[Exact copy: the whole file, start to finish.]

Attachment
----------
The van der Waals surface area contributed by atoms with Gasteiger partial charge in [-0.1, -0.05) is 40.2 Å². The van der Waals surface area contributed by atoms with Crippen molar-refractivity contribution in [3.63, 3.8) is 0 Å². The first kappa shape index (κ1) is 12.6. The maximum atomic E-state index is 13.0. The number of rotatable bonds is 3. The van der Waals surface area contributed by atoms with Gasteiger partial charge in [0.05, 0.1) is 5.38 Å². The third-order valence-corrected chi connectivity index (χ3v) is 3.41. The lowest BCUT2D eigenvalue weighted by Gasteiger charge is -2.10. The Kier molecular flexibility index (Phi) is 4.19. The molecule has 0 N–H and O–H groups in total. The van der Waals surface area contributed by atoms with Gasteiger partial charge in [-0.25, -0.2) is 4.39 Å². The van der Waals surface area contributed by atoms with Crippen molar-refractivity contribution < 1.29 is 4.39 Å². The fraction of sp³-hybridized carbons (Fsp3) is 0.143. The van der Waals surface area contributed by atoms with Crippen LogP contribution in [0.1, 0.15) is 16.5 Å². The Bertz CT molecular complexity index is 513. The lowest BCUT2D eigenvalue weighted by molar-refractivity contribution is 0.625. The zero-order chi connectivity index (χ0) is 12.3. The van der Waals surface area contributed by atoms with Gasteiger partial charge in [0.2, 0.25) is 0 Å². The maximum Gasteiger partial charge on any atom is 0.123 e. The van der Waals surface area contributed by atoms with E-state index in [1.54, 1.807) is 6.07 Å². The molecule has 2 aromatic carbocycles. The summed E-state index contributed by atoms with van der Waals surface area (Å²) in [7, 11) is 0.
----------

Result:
The van der Waals surface area contributed by atoms with Gasteiger partial charge in [-0.1, -0.05) is 40.2 Å². The van der Waals surface area contributed by atoms with Crippen molar-refractivity contribution in [3.63, 3.8) is 0 Å². The first kappa shape index (κ1) is 12.6. The maximum atomic E-state index is 13.0. The number of rotatable bonds is 3. The van der Waals surface area contributed by atoms with Gasteiger partial charge in [0.05, 0.1) is 5.38 Å². The third-order valence-corrected chi connectivity index (χ3v) is 3.41. The lowest BCUT2D eigenvalue weighted by Gasteiger charge is -2.10. The Kier molecular flexibility index (Phi) is 4.19. The molecule has 0 N–H and O–H groups in total. The van der Waals surface area contributed by atoms with Gasteiger partial charge in [-0.25, -0.2) is 4.39 Å². The van der Waals surface area contributed by atoms with Crippen molar-refractivity contribution < 1.29 is 4.39 Å². The fraction of sp³-hybridized carbons (Fsp3) is 0.143. The van der Waals surface area contributed by atoms with Crippen LogP contribution in [0.1, 0.15) is 16.5 Å². The Bertz CT molecular complexity index is 513. The lowest BCUT2D eigenvalue weighted by molar-refractivity contribution is 0.625. The zero-order chi connectivity index (χ0) is 12.3. The van der Waals surface area contributed by atoms with Gasteiger partial charge in [0.2, 0.25) is 0 Å². The maximum Gasteiger partial charge on any atom is 0.123 e. The van der Waals surface area contributed by atoms with E-state index in [1.54, 1.807) is 6.07 Å². The molecule has 2 aromatic carbocycles. The summed E-state index contributed by atoms with van der Waals surface area (Å²) in [7, 11) is 0.